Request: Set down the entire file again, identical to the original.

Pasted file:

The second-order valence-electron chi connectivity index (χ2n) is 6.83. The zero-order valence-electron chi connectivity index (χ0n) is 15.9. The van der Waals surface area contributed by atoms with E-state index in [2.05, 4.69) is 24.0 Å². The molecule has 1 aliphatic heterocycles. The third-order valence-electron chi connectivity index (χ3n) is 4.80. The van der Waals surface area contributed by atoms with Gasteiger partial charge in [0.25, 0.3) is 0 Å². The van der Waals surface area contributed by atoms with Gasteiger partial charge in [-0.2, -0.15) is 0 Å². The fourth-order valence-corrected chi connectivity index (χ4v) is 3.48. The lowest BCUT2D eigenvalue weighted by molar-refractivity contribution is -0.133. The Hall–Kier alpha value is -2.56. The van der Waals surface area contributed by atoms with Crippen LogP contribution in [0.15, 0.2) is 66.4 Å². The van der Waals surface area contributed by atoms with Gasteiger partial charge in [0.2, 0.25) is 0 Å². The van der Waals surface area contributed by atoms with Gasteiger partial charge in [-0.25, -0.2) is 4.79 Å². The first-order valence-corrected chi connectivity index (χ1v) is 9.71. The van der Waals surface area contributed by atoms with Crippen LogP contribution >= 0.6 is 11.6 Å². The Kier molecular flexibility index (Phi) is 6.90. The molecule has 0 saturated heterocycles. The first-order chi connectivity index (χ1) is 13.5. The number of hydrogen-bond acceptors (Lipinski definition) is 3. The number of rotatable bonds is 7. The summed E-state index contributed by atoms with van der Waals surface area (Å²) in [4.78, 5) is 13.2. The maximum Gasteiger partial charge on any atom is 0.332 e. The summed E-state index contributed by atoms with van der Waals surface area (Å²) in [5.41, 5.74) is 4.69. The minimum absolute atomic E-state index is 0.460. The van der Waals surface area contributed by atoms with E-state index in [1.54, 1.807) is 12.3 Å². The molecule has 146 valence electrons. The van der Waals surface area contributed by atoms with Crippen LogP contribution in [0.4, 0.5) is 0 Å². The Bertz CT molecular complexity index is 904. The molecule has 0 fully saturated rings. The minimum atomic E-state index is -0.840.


The second-order valence-electron chi connectivity index (χ2n) is 6.83. The zero-order valence-electron chi connectivity index (χ0n) is 15.9. The van der Waals surface area contributed by atoms with E-state index in [2.05, 4.69) is 24.0 Å². The molecule has 1 aliphatic heterocycles. The third-order valence-electron chi connectivity index (χ3n) is 4.80. The van der Waals surface area contributed by atoms with Gasteiger partial charge in [0.25, 0.3) is 0 Å². The van der Waals surface area contributed by atoms with Gasteiger partial charge in [-0.2, -0.15) is 0 Å². The fourth-order valence-corrected chi connectivity index (χ4v) is 3.48. The lowest BCUT2D eigenvalue weighted by molar-refractivity contribution is -0.133. The Hall–Kier alpha value is -2.56. The van der Waals surface area contributed by atoms with Crippen LogP contribution in [0.15, 0.2) is 66.4 Å². The van der Waals surface area contributed by atoms with Gasteiger partial charge in [0.2, 0.25) is 0 Å². The van der Waals surface area contributed by atoms with Gasteiger partial charge in [-0.25, -0.2) is 4.79 Å². The first-order valence-corrected chi connectivity index (χ1v) is 9.71. The van der Waals surface area contributed by atoms with Crippen LogP contribution >= 0.6 is 11.6 Å². The Kier molecular flexibility index (Phi) is 6.90. The molecule has 0 saturated heterocycles. The first-order chi connectivity index (χ1) is 13.5. The number of hydrogen-bond acceptors (Lipinski definition) is 3. The number of rotatable bonds is 7. The summed E-state index contributed by atoms with van der Waals surface area (Å²) in [4.78, 5) is 13.2. The maximum Gasteiger partial charge on any atom is 0.332 e. The summed E-state index contributed by atoms with van der Waals surface area (Å²) in [5.41, 5.74) is 4.69. The minimum absolute atomic E-state index is 0.460. The van der Waals surface area contributed by atoms with E-state index in [1.54, 1.807) is 12.3 Å². The molecule has 146 valence electrons. The van der Waals surface area contributed by atoms with Crippen LogP contribution in [0.4, 0.5) is 0 Å². The Bertz CT molecular complexity index is 904. The molecule has 0 fully saturated rings. The minimum atomic E-state index is -0.840.